Noelle Toumey Reetz
Office of the Vice President for Research and Economic Development
ATLANTA—Auranofin, a drug approved by the U.S. Food & Drug Administration (FDA) to treat rheumatoid arthritis, is effective at inhibiting the novel coronavirus, known as SARS-CoV-2, Georgia State University researchers have found.
The researchers tested the drug as part of a project to screen FDA-approved medications for their potential use against SARS-CoV-2. They have made the paper publicly available for the global research and healthcare community on the preprint website bioRxiv.
“Drug repurposing is the fastest way to get a treatment for SARS-CoV-2 because it’s already been established that these medicines are safe to use in humans,” said Mukesh Kumar, lead author of the study and assistant professor of biology.
Like all viruses, SARS-CoV-2 cannot reproduce on its own. Instead it uses host cell proteins to manufacture copies of itself.
“Effective drugs need to interfere with this replication process, shutting down the virus’s ability to proliferate inside the host,” said Hussin Rothan, a post-doctoral researcher at Georgia State and co-author of the study.
In the preliminary study, human cells infected with the virus were treated with auranofin. Within 48 hours of treatment, the amount of virus within the cells dropped by 95 percent. Treatment also resulted in significant reduction of coronavirus-induced inflammation.
Auranofin also dramatically reduced the expression of cytokines — signaling proteins that draw immune cells to the site of infection— caused by SARS-CoV-2. Normally, the immune system works by fighting off invading pathogens and repairing damage to the body’s tissues. But many coronavirus-infected patients who die do so because of something called a “cytokine storm,” in which the body’s immune response spirals out of control, killing healthy tissue and leading to organ failure.
“This shows that the drug not only could inhibit replication of SARS-CoV-2, mitigating the infection, but also reduce the associated lung damage that often leads to severe respiratory distress and even death,” Kumar said.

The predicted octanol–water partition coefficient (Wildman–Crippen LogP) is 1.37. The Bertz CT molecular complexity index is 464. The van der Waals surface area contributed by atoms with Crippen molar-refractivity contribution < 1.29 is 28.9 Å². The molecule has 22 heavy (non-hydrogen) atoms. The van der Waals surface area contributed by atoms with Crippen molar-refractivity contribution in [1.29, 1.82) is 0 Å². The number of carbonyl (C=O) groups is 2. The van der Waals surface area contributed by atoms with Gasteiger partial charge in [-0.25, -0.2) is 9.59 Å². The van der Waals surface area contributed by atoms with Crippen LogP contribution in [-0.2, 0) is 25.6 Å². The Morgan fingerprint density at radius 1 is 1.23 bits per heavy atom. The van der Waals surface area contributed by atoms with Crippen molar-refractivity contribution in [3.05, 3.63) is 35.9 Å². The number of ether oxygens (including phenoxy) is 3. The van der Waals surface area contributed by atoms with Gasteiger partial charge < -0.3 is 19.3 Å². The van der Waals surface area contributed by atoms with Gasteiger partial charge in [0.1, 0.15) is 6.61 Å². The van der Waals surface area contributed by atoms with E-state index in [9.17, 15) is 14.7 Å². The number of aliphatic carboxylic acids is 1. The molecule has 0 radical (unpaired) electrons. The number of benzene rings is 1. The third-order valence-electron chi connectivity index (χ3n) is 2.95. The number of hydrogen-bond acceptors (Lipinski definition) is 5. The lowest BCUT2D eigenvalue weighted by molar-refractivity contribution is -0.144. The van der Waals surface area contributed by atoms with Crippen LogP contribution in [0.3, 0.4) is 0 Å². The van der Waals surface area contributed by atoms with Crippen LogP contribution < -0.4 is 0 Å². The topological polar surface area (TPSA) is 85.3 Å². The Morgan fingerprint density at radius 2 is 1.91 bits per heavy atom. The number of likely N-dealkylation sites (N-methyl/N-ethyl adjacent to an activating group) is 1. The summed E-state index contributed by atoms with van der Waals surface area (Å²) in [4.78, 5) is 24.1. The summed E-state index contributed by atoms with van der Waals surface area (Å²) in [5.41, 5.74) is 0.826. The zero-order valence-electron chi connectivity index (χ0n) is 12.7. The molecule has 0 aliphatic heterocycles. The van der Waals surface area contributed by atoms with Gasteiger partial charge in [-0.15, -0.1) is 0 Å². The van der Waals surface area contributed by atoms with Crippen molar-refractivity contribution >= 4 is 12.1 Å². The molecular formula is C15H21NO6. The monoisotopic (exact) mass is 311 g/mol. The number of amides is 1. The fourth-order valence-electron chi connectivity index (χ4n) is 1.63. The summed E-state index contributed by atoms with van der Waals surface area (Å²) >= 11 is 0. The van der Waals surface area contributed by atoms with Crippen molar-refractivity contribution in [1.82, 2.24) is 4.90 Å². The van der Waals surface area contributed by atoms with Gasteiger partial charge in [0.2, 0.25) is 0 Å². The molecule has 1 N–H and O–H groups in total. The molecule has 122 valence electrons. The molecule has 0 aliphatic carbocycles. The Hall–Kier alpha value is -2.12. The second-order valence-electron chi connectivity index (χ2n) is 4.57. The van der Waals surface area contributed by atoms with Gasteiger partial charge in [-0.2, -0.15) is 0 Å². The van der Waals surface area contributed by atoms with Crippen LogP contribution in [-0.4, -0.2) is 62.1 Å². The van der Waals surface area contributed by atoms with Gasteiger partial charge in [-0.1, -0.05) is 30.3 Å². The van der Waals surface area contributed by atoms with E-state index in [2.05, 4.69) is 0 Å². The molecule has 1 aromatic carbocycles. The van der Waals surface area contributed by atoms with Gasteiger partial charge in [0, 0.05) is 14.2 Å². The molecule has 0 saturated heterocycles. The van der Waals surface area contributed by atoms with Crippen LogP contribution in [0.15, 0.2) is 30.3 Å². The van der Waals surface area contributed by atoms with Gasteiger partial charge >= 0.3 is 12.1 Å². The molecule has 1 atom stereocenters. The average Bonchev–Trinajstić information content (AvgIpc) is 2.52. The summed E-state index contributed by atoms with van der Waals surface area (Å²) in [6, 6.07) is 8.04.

Auranofin is a chemical compound containing gold particles that was approved by the FDA in 1985 to treat rheumatoid arthritis. Gold compounds have been known to have anti-inflammatory properties for nearly a century, and the precious metal has been used in medicine since ancient times. More recently, scientists have explored gold compounds as effective treatments for HIV, cancer, neurodegenerative disorders and parasitic and bacterial infections.
Kumar and his team plan to test the drug in animal models to learn more about how it affects infection and illness, and whether it is effective in treating the disease.
Kumar is a virologist and immunologist with expertise in the studies of RNA virus/host interactions. Kumar’s major area of research interest is to identify novel therapeutic targets and diagnostic biomarkers for emerging infectious diseases, which include COVID-19, West Nile virus encephalitis and Zika virus-associated neurological disease. His research involves studying how SARS-CoV-2, causative agent of COVID-19, is transmitted in animals in order to better understand how the virus spreads and how it takes hold in the body.